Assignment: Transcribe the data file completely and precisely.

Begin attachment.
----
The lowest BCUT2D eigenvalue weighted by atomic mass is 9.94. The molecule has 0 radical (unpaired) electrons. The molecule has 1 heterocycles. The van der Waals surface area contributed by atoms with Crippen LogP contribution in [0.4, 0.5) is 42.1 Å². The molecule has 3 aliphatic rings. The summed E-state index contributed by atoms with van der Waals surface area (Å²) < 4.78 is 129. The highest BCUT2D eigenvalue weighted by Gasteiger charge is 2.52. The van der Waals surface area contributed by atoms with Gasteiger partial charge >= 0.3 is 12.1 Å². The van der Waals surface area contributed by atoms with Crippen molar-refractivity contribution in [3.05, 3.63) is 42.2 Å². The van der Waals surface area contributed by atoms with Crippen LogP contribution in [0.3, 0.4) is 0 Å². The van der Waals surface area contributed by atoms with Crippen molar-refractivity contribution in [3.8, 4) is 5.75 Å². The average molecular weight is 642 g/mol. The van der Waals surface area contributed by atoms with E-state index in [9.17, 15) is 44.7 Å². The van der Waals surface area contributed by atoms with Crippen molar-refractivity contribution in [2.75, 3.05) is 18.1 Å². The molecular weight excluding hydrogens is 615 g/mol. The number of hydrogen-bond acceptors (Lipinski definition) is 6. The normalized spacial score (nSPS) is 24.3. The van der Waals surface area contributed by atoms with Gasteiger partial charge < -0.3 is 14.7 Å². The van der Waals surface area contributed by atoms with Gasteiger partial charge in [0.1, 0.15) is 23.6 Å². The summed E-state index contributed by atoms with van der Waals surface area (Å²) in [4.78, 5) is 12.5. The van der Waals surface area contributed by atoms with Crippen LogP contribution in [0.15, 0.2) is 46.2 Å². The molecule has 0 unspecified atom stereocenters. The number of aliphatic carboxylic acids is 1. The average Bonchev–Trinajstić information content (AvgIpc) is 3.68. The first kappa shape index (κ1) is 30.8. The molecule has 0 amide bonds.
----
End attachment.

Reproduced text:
The lowest BCUT2D eigenvalue weighted by atomic mass is 9.94. The molecule has 0 radical (unpaired) electrons. The molecule has 1 heterocycles. The van der Waals surface area contributed by atoms with Crippen LogP contribution in [0.4, 0.5) is 42.1 Å². The molecule has 3 aliphatic rings. The summed E-state index contributed by atoms with van der Waals surface area (Å²) < 4.78 is 129. The highest BCUT2D eigenvalue weighted by Gasteiger charge is 2.52. The van der Waals surface area contributed by atoms with Gasteiger partial charge >= 0.3 is 12.1 Å². The van der Waals surface area contributed by atoms with Crippen molar-refractivity contribution in [3.05, 3.63) is 42.2 Å². The van der Waals surface area contributed by atoms with Crippen LogP contribution in [0.3, 0.4) is 0 Å². The van der Waals surface area contributed by atoms with Crippen molar-refractivity contribution in [3.8, 4) is 5.75 Å². The average molecular weight is 642 g/mol. The van der Waals surface area contributed by atoms with E-state index in [9.17, 15) is 44.7 Å². The van der Waals surface area contributed by atoms with Crippen molar-refractivity contribution in [2.75, 3.05) is 18.1 Å². The molecular weight excluding hydrogens is 615 g/mol. The number of hydrogen-bond acceptors (Lipinski definition) is 6. The normalized spacial score (nSPS) is 24.3. The van der Waals surface area contributed by atoms with Gasteiger partial charge < -0.3 is 14.7 Å². The van der Waals surface area contributed by atoms with Gasteiger partial charge in [0.1, 0.15) is 23.6 Å². The summed E-state index contributed by atoms with van der Waals surface area (Å²) in [4.78, 5) is 12.5. The van der Waals surface area contributed by atoms with Crippen LogP contribution in [0.15, 0.2) is 46.2 Å². The molecule has 0 unspecified atom stereocenters. The number of aliphatic carboxylic acids is 1. The average Bonchev–Trinajstić information content (AvgIpc) is 3.68. The first kappa shape index (κ1) is 30.8. The molecule has 0 amide bonds.